The researchers found that crudely knapped stone choppers made from round rock “cobbles” performed remarkably well for chopping down bamboo. In addition, bamboo knives were efficiently crafted with stone tools. While the knives would easily cut meat, they weren’t effective at cutting animal hides, however, which could have discouraged their use during the Stone Age, say the authors. Some knives made from a softer bamboo species entirely failed to produce and hold a sharp edge.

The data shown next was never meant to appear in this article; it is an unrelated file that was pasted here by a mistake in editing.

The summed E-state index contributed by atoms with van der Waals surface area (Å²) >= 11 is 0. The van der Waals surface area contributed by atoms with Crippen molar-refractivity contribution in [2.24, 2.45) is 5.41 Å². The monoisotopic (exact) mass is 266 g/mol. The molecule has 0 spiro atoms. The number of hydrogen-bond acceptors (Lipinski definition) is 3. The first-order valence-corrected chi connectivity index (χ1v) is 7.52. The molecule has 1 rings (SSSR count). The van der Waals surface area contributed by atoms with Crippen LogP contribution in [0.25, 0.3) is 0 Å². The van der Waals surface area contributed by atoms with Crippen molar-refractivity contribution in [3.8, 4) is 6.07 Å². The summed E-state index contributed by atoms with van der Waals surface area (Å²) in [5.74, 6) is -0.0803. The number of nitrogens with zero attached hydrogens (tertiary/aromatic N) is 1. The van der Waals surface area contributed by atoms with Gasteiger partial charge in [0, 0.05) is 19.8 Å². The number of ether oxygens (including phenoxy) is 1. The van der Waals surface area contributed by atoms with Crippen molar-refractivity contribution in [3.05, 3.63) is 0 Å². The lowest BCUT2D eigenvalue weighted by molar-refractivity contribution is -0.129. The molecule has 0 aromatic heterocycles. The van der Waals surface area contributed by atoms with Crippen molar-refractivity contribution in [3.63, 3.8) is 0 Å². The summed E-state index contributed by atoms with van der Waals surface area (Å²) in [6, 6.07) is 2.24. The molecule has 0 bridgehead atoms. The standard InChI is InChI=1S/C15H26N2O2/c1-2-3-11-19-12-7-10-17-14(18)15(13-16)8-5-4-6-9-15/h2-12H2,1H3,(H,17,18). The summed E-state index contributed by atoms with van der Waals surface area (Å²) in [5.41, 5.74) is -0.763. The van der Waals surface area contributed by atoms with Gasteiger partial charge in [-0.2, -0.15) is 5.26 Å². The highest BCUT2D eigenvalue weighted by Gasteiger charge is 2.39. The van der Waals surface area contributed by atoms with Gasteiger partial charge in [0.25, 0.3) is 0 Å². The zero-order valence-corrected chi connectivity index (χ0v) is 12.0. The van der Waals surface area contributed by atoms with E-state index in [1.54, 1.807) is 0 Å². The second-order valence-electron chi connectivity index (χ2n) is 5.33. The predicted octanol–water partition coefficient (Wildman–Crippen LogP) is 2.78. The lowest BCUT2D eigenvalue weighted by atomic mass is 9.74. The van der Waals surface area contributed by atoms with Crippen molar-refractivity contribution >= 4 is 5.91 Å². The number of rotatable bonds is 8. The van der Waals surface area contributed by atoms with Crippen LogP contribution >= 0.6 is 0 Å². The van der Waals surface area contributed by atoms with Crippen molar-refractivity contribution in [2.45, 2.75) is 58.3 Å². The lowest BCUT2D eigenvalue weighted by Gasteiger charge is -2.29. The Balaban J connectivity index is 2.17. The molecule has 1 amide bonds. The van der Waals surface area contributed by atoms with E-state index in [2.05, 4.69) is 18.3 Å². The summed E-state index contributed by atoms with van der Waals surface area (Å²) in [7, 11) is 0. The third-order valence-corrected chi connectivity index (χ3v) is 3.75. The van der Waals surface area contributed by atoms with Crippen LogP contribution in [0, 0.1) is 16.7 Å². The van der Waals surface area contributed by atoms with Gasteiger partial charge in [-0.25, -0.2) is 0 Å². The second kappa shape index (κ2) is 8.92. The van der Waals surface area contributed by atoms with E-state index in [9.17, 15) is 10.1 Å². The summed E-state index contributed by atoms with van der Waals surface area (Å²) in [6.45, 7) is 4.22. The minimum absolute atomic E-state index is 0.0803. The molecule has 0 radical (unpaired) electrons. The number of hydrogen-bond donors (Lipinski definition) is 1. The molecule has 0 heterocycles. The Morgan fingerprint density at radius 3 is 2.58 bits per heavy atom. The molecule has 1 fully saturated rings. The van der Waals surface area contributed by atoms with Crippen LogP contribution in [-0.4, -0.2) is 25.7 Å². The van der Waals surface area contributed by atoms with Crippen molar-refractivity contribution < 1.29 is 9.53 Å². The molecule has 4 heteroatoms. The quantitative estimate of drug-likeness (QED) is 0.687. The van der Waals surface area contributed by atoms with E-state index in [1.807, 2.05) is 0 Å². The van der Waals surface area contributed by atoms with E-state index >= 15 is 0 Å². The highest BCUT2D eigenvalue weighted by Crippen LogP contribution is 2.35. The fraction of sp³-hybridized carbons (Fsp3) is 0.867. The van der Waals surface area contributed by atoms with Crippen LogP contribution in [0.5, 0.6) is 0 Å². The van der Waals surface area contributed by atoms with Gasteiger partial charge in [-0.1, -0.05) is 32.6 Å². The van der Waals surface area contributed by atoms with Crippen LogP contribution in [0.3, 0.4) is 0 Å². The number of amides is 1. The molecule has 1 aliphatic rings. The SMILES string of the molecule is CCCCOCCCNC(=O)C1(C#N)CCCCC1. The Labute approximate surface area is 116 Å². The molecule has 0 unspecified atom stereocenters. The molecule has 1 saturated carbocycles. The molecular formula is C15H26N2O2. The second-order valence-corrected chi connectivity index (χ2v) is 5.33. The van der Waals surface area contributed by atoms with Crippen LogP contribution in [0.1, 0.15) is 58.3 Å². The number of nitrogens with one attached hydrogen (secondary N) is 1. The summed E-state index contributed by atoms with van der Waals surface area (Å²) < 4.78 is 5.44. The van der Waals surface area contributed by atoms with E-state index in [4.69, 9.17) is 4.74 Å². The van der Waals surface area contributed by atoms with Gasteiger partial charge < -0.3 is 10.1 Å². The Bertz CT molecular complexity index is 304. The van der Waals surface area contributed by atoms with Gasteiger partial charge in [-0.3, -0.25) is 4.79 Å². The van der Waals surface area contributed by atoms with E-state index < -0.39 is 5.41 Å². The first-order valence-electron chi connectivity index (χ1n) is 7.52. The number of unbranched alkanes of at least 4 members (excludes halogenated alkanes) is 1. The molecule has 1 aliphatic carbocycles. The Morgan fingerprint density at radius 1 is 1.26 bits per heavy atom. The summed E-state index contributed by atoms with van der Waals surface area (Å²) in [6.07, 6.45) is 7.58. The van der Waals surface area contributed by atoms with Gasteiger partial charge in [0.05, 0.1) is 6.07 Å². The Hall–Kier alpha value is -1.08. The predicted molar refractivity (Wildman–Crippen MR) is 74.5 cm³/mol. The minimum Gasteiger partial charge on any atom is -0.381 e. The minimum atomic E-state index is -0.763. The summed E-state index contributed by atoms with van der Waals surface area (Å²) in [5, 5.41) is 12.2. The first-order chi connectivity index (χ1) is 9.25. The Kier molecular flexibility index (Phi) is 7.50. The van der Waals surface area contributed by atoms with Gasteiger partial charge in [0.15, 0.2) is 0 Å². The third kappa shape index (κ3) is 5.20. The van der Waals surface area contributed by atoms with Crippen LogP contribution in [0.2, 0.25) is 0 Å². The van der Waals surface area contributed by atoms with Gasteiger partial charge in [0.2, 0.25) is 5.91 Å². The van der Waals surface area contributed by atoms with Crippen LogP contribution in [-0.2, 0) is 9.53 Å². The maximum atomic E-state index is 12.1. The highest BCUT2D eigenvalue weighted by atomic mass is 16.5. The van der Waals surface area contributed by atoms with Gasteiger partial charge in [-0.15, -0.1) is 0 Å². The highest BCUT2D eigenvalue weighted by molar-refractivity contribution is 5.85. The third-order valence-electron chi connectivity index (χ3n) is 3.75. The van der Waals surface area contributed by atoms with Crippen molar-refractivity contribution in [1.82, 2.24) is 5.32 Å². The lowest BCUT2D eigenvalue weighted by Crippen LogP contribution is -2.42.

“The ‘bamboo hypothesis’ has been around for quite awhile, but was always represented simply, as if all bamboo species, and bamboo tool-making were equal,” says Eren, a doctoral candidate in anthropology at Southern Methodist University in Dallas. “Our research does not debunk the idea that prehistoric people could have made and used bamboo implements, but instead suggests that upon arriving in East and Southeast Asia they probably did not suddenly start churning out all of their tools on bamboo raw materials either.”
Story: E! Science News | Photo: Yiyuan Li